What are some challenges you have faced in online teaching during the COVID-19 pandemic and how did you go around these challenges?


I was recently interviewed for receiving the NUS FASS Faculty Teaching Excellence Award for AY2019/2020. One of the interview questions was: 

Tell me the differences between conducting physical classes and online classes. What are some challenges you have faced in online teaching during the COVID-19 pandemic and how did you go around these challenges?

My lectures are all online in the form of pre-recorded videos. But one thing the COVID-19 pandemic did was that it forced me to shift my physical tutorials onto Zoom. I experimented a little with conducting Zoom tutorials last semester (AY2019/2020 Sem II), and I have to personally admit that it was quite a traumatising experience due to a variety of problems: (1) technical problems where students got disconnected and I had to manually add them back into the breakout room (something which I could not do if I was too busy attending to a particular breakout room; (2) students learn and complete various learning activities at vastly different speeds; and then there’s the problem where (3) students didn’t dare or didn’t want to interact with each other online, thereby resulting in getting very little done.

These three problems made a huge impact on me last semester, and I spent the entire summer break re-thinking my whole approach to conducting tutorials.

The first major revamp that I did was to change the tutorial participation grading rubric. Tutorial participation this semester is not graded based on how much you contribute to the discussion, but on how much you help your fellow group mates or seek help from your fellow group mates. From my traumatic experience of Zoom tutorials last semester, I realised that this was necessary otherwise the fast learners would complete all the learning exercises on their own and not try to engage in any discussion with their group mates. So this new grading rubric for tutorial participation would motivate them to apply their learning in the process of peer teaching. And at the same time, incentivise weaker students or struggling students to actively seek help from their group members since they can also score marks in that way.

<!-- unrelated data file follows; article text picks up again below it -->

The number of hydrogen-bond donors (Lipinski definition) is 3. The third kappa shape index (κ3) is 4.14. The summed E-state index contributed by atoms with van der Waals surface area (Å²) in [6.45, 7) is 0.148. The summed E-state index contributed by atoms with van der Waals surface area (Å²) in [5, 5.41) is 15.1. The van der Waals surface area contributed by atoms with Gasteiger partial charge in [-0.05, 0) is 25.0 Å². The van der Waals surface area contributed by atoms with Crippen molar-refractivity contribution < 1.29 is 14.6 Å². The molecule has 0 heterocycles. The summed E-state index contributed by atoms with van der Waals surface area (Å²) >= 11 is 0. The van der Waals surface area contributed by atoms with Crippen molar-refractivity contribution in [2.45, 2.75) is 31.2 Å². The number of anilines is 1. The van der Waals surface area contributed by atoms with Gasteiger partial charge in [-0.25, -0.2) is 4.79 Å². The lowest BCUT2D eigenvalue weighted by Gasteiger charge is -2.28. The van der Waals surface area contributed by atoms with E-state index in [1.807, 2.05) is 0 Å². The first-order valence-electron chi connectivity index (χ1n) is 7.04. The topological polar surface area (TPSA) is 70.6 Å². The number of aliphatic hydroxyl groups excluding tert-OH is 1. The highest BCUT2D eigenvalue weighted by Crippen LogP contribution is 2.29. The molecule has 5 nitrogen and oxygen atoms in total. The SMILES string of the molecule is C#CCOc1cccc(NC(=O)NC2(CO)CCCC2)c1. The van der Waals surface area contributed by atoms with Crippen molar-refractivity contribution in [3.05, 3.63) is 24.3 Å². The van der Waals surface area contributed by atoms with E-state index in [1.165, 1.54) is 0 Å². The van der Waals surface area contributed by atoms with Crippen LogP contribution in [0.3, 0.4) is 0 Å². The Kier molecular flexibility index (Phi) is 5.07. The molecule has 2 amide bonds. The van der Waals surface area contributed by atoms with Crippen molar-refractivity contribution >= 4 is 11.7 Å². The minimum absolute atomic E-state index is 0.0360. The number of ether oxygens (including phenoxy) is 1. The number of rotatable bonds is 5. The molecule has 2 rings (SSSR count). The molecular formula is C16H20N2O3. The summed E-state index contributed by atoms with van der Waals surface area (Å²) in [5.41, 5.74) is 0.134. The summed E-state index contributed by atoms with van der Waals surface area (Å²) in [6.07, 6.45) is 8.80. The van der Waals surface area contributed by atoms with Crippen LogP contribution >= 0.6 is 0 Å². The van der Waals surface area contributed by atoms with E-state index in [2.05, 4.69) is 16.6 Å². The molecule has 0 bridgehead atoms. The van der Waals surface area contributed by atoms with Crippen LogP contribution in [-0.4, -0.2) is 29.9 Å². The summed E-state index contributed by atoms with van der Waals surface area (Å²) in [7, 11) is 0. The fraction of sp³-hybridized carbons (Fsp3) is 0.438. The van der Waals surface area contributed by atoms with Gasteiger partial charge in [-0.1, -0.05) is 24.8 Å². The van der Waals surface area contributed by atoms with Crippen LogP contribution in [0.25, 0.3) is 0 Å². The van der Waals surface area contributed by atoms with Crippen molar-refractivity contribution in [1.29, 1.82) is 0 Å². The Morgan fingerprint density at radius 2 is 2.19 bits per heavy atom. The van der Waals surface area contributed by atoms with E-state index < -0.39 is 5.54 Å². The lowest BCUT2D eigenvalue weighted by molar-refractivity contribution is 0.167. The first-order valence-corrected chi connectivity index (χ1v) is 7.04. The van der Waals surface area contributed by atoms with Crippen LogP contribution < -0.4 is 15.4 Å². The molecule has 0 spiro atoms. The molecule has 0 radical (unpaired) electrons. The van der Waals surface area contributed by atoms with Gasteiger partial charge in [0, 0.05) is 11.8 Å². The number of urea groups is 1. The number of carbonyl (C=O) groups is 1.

And we require each group to record their breakout room discussion and upload it to Luminus where we would quickly review the videos after class to see who’s been helping or seeking help. The reason for recording the discussions was motivated by my undergraduate Teaching Assistants, many of whom complained that in their own experience with Zoom tutorials, their discussions groups would return to silence the moment the lecturer or tutor left the breakout room. So this was done to ensure that students would actively help or seek help from each other regardless of whether or not the tutor was present in the breakout room.

And since many local students tend to be shy in speaking up, we always begin the discussion group activities with an ice-breaker warm up, just to get them talking about their week and form a connection, a bond, with one another. This helps to warm them up enough to engage each other cordially for the rest of the discussions.

The second major revamp was to create a very detailed and structured Google Docs worksheet for every discussion group, laying out every single task that they had to do, whether it was a technical task, or an open-ended discussion about the ethics of a certain decision. This allows each group to progress in the various learning activities at their own pace without requiring the tutor to round up the entire class to brief them on the next task, which was the format we used in physical tutorials. And of course, for the fastest groups, we always have an additional question to provoke them to think further about the issue at hand. This is meant to keep them engaged throughout tutorial time, and to match their level of learning with something more challenging for them. In a certain, each discussion group gets a very customised learning experience within their breakout rooms.